"The NHS will last as long as there are folk left with the faith to fight for it"
Aneurin Bevan

Sunday, 26 December 2010

Not-for-profit good?

The Conservatives are obsessed with legislating away our jobs. But one thing that few people realise is that they are also obsessed with legislating away their own jobs. Frankly, the reason is that they cannot be bothered to run public services, although it beggers belief why they were so desperate to get elected to do the job, if they really do not want to do it.

Look at Lansley's "Big Society" plan. Lansley is incompetent, he knows that he is incapable of running a healthcare service and the fiasco of the lack of publicity over the flu jab this winter shows this: for some reason he thought it was not necessary and now we are finding hospital resources are strained by the large number of people needing specialist respiratory care when it could have been avoided if they had been vaccinated. Lansley says that it is the fault of GPs for not telling their patients about the flu jab. This should be a heavy hint to GPs about what is in store for them in the future: they will be blamed for all of Lansley's legion of mistakes.

Lansley's "Big Society" big idea is to turn every hospital into a "social enterprise". What this means in practice is that the government (ie Lansley) will have no responsibility for hospitals. Your hospital is failing? Don't contact Lansley because he'll tell you that it is not his responsibility. He treats hospitals like supermarkets - if you do not like one supermarket you simply go to another one, it is called "choice" and you have no right of complaint or recourse to the government if your local supermarket fails. Your hospital will be a supermarket.

Hospitals will be "social enterprises". Social enterprises are private businesses.They are not owned by the public. Lansley tells us that he wants to create "the largest and most vibrant social enterprise sector in the world". Not only is he incompetent, but he does not do his homework. If he could be bothered to look over the Atlantic he would see that out of 5,795 hospitals in the US, half (2,918) are not-for-profit, non-government, social enterprises. There are about 450 hospitals in England, how Lansley thinks that 450 is larger than 2,918 is anyone's guess.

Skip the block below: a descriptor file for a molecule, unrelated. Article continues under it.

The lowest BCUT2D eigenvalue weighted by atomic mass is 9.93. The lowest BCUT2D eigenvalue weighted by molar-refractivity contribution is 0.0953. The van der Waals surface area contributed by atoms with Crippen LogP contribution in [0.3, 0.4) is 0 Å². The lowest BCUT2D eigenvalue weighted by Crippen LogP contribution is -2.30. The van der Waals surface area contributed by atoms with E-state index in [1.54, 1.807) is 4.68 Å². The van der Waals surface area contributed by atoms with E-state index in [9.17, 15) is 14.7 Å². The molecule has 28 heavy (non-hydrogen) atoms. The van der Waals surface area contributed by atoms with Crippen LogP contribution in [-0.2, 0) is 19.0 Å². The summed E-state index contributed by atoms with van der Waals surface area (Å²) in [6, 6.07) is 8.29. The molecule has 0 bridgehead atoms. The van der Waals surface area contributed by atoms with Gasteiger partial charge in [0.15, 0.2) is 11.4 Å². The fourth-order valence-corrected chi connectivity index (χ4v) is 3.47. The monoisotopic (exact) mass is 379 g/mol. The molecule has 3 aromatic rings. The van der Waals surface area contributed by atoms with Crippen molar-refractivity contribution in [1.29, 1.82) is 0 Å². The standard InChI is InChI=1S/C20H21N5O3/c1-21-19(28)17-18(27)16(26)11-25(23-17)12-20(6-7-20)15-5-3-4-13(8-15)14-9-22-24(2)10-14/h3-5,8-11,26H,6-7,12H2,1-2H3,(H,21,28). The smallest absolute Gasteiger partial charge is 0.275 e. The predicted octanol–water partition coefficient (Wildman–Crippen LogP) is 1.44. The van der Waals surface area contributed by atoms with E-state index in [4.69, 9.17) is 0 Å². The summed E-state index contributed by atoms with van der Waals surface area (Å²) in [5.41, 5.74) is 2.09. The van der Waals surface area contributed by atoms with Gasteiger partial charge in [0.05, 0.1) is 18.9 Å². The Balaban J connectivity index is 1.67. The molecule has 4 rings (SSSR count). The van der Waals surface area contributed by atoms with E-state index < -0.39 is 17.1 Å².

Let's look at just one aspect of US social enterprise hospitals: executive pay. The following is from the Nonprofit News website:

A survey of nonprofit hospitals in the Puget Sound [Washington state] area found that 19 top executives and doctors earned more than $1 million in 2008. Public radio station KUOW in Seattle reported Monday that an additional 59 employees at the hospitals earned at least $500,000 that year.
A salary of $1 million is a lot more than the Prime Minister earns. Remember that metric? Who earns more than the millionaire who draws a salary that he does not need? Well, nineteen of the not-for-profit hospital execs in Washington State earn more than him.

The report also says:
A hospital’s board of directors ultimately is responsible for executive compensation. MultiCare Health System, which runs three hospitals in Tacoma and Good Samaritan Hospital in Puyallup, paid CEO Diane Cecchettini $2 million in 2009 and more than $5 million in 2008.
Wow, that's a good salary, yet these are not-for-profit? Isn't that like a charity? No. While some social enterprises have charity arms, all of them are private businesses that simply do not make a profit. They are supposed to plough the "surplus" back into the business to improve the service, but they could equally plough the "surplus" back into the business as executive remuneration. Clearly in Washington state, this is what they are doing.

So who is there to restrain executive pay? It is the executive board. Since US social enterprise hospitals have no shareholders and have no public accountability the only restraining influence on executive pay is the executives themselves. They decide on the level of their salary. Remember when we had a similar situation in the UK with MPs' pay?

This situation is effectively what we will get if Lansley gets his way. A social enterprise hospital will be a private business, so presumably the executives will want to be paid private sector rates. According to the NHS Confederation:

NHS chief executives' counterparts in the private sector are paid, on average, £424,000 - around three times the average salary within the NHS
So when a hospital is newly "liberated" as a social enterprise, how long do you think it will be before the pay of the executive directors starts to creep upwards?

Complain? By all means try, but it will be pointless because a social enterprise is not a public body and so your elected representatives will have no responsibility over the hospital. Look at how spineless the government has been over bankers' bonuses, it'll be no different with hospitals. Welcome to to the world that Lansley is creating because he is too lazy to run the NHS!

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